“So thoroughly and long
Have you now known me,
So real in faith and strong
Have I now shown me,
That nothing needs disguise
Further in any wise,
Or asks or justifies
A guarded tongue.”Thomas Hardy, Between Us Now
There’s nothing like enforced down time to make you take stock and consider what’s important to you. Cancer does that to a person. I can’t say that I’m glad this happened to me, but I have to take heart from some of the more positive outcomes. Maybe I think too much, but lately I’ve been mulling over what is important to me in life and mentally charting the course I took to arrive where I am now. I have absolutely no desire whatsoever to relive my more formative years (especially adolescence!) but I do owe some of my passion for life to the teachers and mentors who grabbed my attention and set my imagination on fire.
Thank you Miss Dampier
I was an angst-ridden teenager and school wasn’t exactly my favourite place. My English teacher came to the rescue (she explained to me on one occasion that she is a “rescuer”) and thank God she did, as her help, compassion, reassurance and guidance enabled me to swim rather than sink. I often felt like the man in the Stevie Smith poem, Not Waving but Drowning, though I was never the waving type, so I think I might have just drowned quietly! Somehow I managed to get hold of poor Miss Dampier’s phone number and would call the unsuspecting woman late at night to pour out all my teenage angst into her very patient ear. Teachers are much maligned, but this remarkable woman did much more than just offer me succour when I needed it.
Thanks to Miss Dampier I delved into Thomas Hardy’s poetry, empathised with Mr Gradgrind from Dickens’ Hard Times (didn’t you love writing those empathetic essays for GCSE English – in this one I was the remorseful Mr Gradgrind expressing his chagrin to his daughter with characteristic abandon!), learned Wilfred Owen’s poems off by heart, and became To Kill a Mockingbird’s number one fan. Jill Dampier and I are still in Christmas card contact and she periodically updates me with news of others who touched my life through school. One such person is Mrs Sherratt, my brilliant biology teacher, who taught me how to write Oxford Entrance Exam style essays in response to titles like “Ladybirds are red. So are strawberries. Why?”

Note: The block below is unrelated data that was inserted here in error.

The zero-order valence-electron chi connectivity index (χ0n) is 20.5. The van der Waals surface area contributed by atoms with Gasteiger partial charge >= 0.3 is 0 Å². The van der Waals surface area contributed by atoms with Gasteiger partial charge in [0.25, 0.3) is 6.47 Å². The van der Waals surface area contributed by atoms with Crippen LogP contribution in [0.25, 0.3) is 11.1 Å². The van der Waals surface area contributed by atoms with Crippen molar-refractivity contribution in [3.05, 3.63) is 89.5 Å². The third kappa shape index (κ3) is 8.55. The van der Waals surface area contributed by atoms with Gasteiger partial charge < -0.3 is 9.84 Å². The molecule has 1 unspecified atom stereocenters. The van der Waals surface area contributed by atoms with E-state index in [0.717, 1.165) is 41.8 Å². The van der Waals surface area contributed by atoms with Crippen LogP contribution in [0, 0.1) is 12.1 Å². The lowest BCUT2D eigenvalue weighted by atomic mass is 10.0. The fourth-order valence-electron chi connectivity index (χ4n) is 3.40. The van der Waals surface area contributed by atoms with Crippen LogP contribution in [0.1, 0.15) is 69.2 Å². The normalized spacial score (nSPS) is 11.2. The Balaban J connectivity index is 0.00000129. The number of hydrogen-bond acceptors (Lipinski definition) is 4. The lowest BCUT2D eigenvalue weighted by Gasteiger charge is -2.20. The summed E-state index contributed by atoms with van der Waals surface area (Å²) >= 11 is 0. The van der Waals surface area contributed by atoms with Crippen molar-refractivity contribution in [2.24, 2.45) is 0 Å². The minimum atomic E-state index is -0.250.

The periodic table
The person to whom I owe my love of chemistry is another teacher, now a friend, whose enthusiasm for the subject and inspirational teaching style made me hang on her every word. Dr Warwick thought I was rather gifted too, as my mother remembers her gushing at a parents evening, “Marisa knows the answer even before I’ve asked the question!” I remember Dr Warwick chanting “electrolyse before our eyes!” and “dehydrate, it is your fate!” during demonstrations of such processes. Now, many people find inorganic chemistry rather inert, but I just loved it. So did Primo Levi (I do seem to keep mentioning him), another hero of mine.
Manic rats in Oxford
My medical career has been somewhat circuitous but I can’t say that I regret any of the odd turns it has taken over the years. From giving ecstasy to rats as a second year medical student (my fascination with pharmacology began then) to returning to Trevor Sharp’s lab in Oxford in-between junior doctor jobs to do a PhD (this time the drug of choice was amphetamine to create an animal model of mania), to old age psychiatry and then branching out into medical education more recently. I can’t stop learning and I want to pass on that knowledge to others. Having breast cancer has taught me to return to my anatomy text books and to perform Pubmed searches with terms such as “cutaneous innervation breast” and “tamoxifen mechanism of action”, which it would never have crossed my mind to do as an old age psychiatrist. I am also far more acutely aware of what it feels like to be a patient waiting for results, a diagnosis or treatment. I have also rediscovered my love of writing!